Do you honor your needs in your relationships? Meaning, do you ask the other person for what you want from him/her?
I find in my practice that many clients, especially women, have difficulty asking for what they want but have no problem getting royally pissed off when they don’t get it.
Interestingly enough, I hear many of these same people say, “I know I didn’t say anything, but if he really loved me he would just know, right?” Not really. In my opinion, that type of romanticized, infantile love does not really exist between adults. It’s similar to how many times we think a mother must just know what her baby needs when crying, but even then, it is a guessing game. The difference is, as adults, we have the ability to specifically ask for what we would like, whereas a baby does not, yet many of us still don’t do it.
Whether romantic relationships, friends, colleagues, or family, the other party does not have a crystal ball or the ability to read your mind. Fear is a motivating factor for not making the simple request or speaking your truth about your desires. Fear of being judged for what you want, fear that the other person will say no and you will feel rejected or embarrassed, fear of being perceived as bossy or greedy, etc.
Your level of satisfaction in life is your responsibility, and communicating effectively significantly increases the odds of you actually feeling satisfied.
Once you master the art of honoring your needs by effectively communicating them, the next step is to understand that even when you make your preference known, the other person may not be capable or willing to oblige. But the point is not to always get what you want; the point is to be healthy enough to know what it is and do your best to honor it.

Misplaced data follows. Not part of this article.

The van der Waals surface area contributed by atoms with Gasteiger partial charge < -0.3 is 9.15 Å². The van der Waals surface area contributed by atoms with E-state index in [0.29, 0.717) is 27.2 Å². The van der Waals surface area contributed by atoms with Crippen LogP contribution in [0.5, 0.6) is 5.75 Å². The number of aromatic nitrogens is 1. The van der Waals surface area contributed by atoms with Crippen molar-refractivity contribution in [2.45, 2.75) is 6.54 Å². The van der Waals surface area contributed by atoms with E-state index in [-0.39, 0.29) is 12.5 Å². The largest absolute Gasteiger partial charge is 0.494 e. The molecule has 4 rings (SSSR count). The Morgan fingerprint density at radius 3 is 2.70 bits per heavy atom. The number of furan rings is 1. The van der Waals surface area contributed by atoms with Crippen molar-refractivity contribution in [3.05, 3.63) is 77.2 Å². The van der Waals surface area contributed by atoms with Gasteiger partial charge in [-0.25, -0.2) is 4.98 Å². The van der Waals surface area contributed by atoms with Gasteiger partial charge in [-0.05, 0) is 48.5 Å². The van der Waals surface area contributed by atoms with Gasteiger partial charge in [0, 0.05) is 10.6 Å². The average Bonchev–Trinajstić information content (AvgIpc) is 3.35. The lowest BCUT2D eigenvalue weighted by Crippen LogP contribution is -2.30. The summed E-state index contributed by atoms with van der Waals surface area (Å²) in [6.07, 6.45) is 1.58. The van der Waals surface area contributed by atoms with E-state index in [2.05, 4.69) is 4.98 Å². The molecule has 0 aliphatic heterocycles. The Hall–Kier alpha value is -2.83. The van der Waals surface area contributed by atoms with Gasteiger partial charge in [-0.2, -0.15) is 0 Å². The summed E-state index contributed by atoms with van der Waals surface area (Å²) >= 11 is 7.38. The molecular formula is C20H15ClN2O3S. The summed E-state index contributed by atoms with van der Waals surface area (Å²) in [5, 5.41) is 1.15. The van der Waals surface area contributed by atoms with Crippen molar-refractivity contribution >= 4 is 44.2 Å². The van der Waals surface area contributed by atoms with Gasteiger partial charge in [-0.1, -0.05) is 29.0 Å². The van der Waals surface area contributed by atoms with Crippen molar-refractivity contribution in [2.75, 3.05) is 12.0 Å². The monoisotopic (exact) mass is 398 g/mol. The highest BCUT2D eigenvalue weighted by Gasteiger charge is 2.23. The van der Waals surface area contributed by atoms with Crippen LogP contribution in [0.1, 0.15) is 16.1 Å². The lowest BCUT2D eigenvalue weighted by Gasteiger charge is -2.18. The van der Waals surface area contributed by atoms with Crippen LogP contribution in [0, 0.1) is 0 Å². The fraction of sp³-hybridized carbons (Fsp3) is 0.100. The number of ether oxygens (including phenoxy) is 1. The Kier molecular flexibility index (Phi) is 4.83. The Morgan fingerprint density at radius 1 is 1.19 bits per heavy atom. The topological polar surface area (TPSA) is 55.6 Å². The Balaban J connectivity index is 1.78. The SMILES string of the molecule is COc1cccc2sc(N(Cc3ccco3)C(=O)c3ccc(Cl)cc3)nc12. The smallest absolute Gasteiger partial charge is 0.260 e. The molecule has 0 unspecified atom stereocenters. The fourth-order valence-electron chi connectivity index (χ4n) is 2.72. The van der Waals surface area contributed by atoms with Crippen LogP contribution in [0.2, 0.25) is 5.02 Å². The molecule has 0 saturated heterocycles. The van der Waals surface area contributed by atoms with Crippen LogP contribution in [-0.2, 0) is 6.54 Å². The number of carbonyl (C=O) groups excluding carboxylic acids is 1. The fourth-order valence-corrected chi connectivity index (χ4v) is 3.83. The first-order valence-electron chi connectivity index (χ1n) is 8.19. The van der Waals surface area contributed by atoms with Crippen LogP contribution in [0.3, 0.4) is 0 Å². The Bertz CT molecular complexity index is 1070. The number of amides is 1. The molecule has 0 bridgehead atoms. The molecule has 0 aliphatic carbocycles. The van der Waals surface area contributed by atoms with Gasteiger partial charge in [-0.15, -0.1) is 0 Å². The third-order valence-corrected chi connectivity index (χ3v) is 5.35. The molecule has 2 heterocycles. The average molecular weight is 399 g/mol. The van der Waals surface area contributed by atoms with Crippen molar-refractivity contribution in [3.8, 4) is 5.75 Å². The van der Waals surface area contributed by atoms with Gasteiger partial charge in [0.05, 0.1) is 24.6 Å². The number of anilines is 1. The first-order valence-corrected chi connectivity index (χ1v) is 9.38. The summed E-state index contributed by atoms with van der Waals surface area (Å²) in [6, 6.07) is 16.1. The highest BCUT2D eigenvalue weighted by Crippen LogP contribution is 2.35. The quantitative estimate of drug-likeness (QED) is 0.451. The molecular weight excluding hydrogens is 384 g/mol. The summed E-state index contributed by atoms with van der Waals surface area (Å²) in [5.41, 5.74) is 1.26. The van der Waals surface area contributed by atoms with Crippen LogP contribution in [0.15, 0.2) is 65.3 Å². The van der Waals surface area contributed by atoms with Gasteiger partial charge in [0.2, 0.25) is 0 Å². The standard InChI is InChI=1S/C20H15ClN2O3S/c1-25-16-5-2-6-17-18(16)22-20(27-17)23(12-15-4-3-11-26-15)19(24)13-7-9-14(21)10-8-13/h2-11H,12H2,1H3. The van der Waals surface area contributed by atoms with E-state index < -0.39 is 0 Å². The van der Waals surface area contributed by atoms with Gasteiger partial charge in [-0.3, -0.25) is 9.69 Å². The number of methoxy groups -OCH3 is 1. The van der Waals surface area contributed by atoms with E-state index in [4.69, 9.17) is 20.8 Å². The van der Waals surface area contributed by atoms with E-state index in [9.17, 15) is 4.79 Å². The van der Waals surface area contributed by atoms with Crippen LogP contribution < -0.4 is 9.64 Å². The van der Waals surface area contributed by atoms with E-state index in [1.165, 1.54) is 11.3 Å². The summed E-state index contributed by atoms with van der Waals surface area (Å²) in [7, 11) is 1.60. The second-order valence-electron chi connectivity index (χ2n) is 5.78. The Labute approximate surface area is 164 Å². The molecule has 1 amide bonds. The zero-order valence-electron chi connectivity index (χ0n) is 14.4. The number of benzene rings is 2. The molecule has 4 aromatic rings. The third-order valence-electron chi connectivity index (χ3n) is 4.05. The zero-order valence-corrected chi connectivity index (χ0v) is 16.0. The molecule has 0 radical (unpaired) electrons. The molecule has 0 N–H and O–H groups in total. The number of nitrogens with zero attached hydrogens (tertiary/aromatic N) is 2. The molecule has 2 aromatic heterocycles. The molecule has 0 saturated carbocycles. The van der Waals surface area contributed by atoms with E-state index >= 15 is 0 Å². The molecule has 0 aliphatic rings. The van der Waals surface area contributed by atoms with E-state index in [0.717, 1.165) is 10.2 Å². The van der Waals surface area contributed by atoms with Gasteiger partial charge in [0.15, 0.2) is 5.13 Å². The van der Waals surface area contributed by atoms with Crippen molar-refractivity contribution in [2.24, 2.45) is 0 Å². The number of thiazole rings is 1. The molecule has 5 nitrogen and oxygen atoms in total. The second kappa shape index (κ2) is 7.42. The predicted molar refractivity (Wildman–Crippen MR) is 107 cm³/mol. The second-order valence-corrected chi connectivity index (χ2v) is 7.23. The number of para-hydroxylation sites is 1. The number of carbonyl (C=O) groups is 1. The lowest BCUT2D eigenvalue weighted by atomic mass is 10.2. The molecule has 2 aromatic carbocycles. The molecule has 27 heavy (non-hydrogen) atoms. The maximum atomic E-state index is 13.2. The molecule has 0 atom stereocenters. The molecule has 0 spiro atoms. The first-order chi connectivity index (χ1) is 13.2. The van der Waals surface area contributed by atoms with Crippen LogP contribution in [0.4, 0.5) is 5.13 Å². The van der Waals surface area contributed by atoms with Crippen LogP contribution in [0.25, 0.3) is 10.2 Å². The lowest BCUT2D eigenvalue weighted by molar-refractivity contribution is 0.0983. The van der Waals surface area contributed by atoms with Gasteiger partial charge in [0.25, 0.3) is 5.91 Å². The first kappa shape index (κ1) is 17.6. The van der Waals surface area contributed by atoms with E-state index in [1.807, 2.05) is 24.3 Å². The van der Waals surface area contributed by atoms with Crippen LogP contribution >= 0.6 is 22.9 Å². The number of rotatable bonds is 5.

You can start by just making a simple request. Keep it short and to the point, assuming a positive outcome. If you wait until you are so frustrated at not getting what you want that your request sounds more like an angry demand, it will most likely be met with defensive anger rather than cooperation.
I thought it might be helpful to list out some characteristics of effective versus ineffective communication to help you gain some clarity on your style.
This clarity can provide the foundation for changing what is ineffective so you have a better chance of developing a more egalitarian relationship where both parties needs and desires are clearly understood by the other.
– Indirect: not getting to the point; never clearly stating intention
– Passive: timid, reserved
– Antagonistic: angry, aggressive, or hostile tone
– Cryptic: underlying message obscured and requires interpretation
– Hidden: true agenda never directly stated
– Non-Verbal: communicated through body language and behaviors rather than words
– One-Way: more talking than listening
– Unresponsive: little interest in the perspective or needs of the other person
– Off-Base: responses and needs of the other person are misunderstood and misinterpreted
– Dishonest: false statements are substituted for true feelings, thoughts, and needs
– Direct: to the point; leaving no doubt as to meaning
– Assertive: not afraid to state what is wanted or why
– Congenial: affable and friendly
– Clear: underlying issues are articulately expressed
– Open: no intentionally hidden messages
– Verbal: clear language used to express ideas
– Two-Way: equal amounts of talking and listening
– Responsive: attention paid to the needs and perspective of the other person
– Honest: true feelings, thoughts, and needs are stated
Dial into your style of honoring your needs. If you expect other people to read your mind, you might be waiting a long time to get what you want. Why not try something different this week and see what shifts?
I hope you have an amazing week, easily and effortlessly asking for what you need, and, as always, take care of you.
Love Love Love